A state government survey says over 76 pc people had to grease the palms of municipal bodies to get basic amenities CHANDIGARH, February 21: It's not a finding the Punjab Government would like to flaunt. A survey sponsored by it has found out that 76.5 per cent of people pay bribes to officials in the various municipal bodies of the state to get their work done. The finding was an outcome of a study conducted by the Institute for Development and Communication (IDC) for the Department of Planning, Punjab Government. The study discovered that 76.5 per cent of the respondents had paid bribe on one occasion and most of them (82.3 per cent) had paid it to one person only. Interestingly, 94.1 per cent of the repondents admitted that the persons concerned had asked for money for redressal of their problems regarding basic amenities such as water, sewerage, streetlights and roads. Besides paying bribes, 37.1 per cent of the people also felt the need to approach an influential person to get their complaints redressed. Interestingly, almost half of the respondents were not in favour of paying bribes for any work at the MC level but were forced to do so. The only exception were people at Jalandhar and Nakodar where 80 per cent and 100 per cent of the respondents, respectively, did not mind greasing palms to get their work done at the municipal corporation. However, in many cases, bribe did not prove to be the ideal solution. Nearly 44.1 per cent of the respondents complained about harassment even after paying the bribe. Only 23.5 per cent felt that their work was done immediately after they paid the bribe, said the study. A large number (37.4 per cent) of respondents felt that middle-level officials were most corrupt, and only 8.1 per cent pointed a finger at the councillors. A majority of the complaints (45.2 per cent) were related to poor water supply followed by faulty streetlights, potholed roads (11.3 per cent) and choked sewerage (8.1 per cent). In Hoshiarpur, poor or polluted water supply accounted for half the complaints, while building construction made up for one-fourth of the grouses. In Moga and Amritsar, blockage of sewerage and poor water supply were the major grouses. In a damning indictment of the municipal bodies, the survey showed that 74.9 per cent of the people were dissatisfied with their grievance redressal system. The Jalandhar municipal body fared most poorly with only 2 per cent of the respondents saying that the civic body was prompt in dealing with grievances. The reasons for corruption, according to the study, ranged from poor work culture, faulty management, lack of proper planning, absence of transparency, to ad hoc allocation of resources. The people surveyed suggested transparency and involvement of the locals in grassroots initiatives would improve the delivery system. Principal Secretary, Local Bodies, DS Bains, however, blamed the old urban infrastructure for the corrupt system. "Urban infrastructure is nearing a collapse in the state for want of investment in the last decade and half. Some unscrupulous elements take advantage of people who want better services. The answer lies in massive investment to upgrade the urban services which we are doing this year.' Show 'em the money Of the 76.5 pc people who bribed Punjab civic body officials to get their work done:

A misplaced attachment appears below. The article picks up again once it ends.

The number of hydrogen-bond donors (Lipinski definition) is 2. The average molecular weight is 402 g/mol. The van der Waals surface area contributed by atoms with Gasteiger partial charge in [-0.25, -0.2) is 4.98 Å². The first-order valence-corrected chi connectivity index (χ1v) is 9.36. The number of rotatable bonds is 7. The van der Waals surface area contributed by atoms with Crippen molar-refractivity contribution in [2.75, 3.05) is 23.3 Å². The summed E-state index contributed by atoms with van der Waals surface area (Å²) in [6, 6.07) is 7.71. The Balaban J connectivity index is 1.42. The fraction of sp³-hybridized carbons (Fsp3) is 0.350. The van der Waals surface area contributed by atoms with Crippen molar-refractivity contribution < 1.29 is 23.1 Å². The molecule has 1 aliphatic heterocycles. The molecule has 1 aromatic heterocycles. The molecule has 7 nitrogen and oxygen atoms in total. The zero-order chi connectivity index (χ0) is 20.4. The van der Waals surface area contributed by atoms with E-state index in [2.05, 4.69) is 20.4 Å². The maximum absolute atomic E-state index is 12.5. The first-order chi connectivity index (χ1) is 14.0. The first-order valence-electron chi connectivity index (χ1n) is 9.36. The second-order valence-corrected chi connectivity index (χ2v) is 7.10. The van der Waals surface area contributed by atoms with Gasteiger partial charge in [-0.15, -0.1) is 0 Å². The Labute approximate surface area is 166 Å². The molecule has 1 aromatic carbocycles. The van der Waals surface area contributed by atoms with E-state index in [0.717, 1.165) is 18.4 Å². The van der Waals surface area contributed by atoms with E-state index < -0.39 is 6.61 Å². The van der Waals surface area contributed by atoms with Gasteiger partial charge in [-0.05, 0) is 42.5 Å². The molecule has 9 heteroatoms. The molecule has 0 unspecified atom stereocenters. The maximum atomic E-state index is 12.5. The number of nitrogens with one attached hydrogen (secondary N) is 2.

Dhalaos will soon be a thing of the past. The Municipal Corporation of Delhi (MCD) hopes to begin door-to-door garbage collection in Shahdara (south) in next 45 days. They also plan to float tenders to invite private parties to carry out the collection in Najafgarh and South zone within the next three weeks.